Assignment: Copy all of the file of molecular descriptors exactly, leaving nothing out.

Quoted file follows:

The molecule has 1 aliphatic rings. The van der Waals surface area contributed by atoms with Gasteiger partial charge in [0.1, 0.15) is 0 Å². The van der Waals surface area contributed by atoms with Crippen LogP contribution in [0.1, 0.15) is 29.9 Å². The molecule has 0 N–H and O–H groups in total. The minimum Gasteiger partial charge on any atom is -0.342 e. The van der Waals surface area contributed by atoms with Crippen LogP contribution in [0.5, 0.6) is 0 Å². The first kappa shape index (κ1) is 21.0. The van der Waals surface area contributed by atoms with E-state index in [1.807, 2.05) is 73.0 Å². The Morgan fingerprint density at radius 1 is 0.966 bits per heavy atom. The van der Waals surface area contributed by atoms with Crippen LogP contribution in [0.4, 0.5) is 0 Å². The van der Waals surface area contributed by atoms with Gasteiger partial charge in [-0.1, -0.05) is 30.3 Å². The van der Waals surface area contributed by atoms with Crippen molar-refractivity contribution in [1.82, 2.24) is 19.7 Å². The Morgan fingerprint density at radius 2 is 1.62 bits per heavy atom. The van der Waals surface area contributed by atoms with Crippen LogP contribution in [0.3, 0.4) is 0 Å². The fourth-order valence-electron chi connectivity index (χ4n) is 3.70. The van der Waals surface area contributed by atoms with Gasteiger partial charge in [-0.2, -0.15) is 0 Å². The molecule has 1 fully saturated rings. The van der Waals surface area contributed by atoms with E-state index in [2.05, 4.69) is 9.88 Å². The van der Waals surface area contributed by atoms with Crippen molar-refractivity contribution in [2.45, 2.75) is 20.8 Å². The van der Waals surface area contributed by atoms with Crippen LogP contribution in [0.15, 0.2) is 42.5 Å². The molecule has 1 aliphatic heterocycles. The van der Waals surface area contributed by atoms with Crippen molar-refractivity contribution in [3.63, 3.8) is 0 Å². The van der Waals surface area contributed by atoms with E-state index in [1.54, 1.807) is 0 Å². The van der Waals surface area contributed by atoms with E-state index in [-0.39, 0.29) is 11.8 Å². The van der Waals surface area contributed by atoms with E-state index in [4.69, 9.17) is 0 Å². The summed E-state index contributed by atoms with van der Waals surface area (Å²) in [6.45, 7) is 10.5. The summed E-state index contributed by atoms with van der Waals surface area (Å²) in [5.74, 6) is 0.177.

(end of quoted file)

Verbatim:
The molecule has 1 aliphatic rings. The van der Waals surface area contributed by atoms with Gasteiger partial charge in [0.1, 0.15) is 0 Å². The van der Waals surface area contributed by atoms with Crippen LogP contribution in [0.1, 0.15) is 29.9 Å². The molecule has 0 N–H and O–H groups in total. The minimum Gasteiger partial charge on any atom is -0.342 e. The van der Waals surface area contributed by atoms with Crippen LogP contribution in [0.5, 0.6) is 0 Å². The first kappa shape index (κ1) is 21.0. The van der Waals surface area contributed by atoms with E-state index in [1.807, 2.05) is 73.0 Å². The Morgan fingerprint density at radius 1 is 0.966 bits per heavy atom. The van der Waals surface area contributed by atoms with Crippen LogP contribution in [0.4, 0.5) is 0 Å². The van der Waals surface area contributed by atoms with Gasteiger partial charge in [-0.1, -0.05) is 30.3 Å². The van der Waals surface area contributed by atoms with Crippen molar-refractivity contribution in [1.82, 2.24) is 19.7 Å². The Morgan fingerprint density at radius 2 is 1.62 bits per heavy atom. The van der Waals surface area contributed by atoms with Crippen LogP contribution in [0.3, 0.4) is 0 Å². The fourth-order valence-electron chi connectivity index (χ4n) is 3.70. The van der Waals surface area contributed by atoms with Gasteiger partial charge in [-0.2, -0.15) is 0 Å². The molecule has 1 fully saturated rings. The van der Waals surface area contributed by atoms with E-state index in [2.05, 4.69) is 9.88 Å². The van der Waals surface area contributed by atoms with Crippen molar-refractivity contribution in [2.45, 2.75) is 20.8 Å². The van der Waals surface area contributed by atoms with Crippen LogP contribution in [0.15, 0.2) is 42.5 Å². The molecule has 1 aliphatic heterocycles. The van der Waals surface area contributed by atoms with Crippen molar-refractivity contribution in [3.63, 3.8) is 0 Å². The van der Waals surface area contributed by atoms with E-state index in [1.54, 1.807) is 0 Å². The van der Waals surface area contributed by atoms with E-state index in [-0.39, 0.29) is 11.8 Å². The van der Waals surface area contributed by atoms with E-state index in [4.69, 9.17) is 0 Å². The summed E-state index contributed by atoms with van der Waals surface area (Å²) in [6.45, 7) is 10.5. The summed E-state index contributed by atoms with van der Waals surface area (Å²) in [5.74, 6) is 0.177.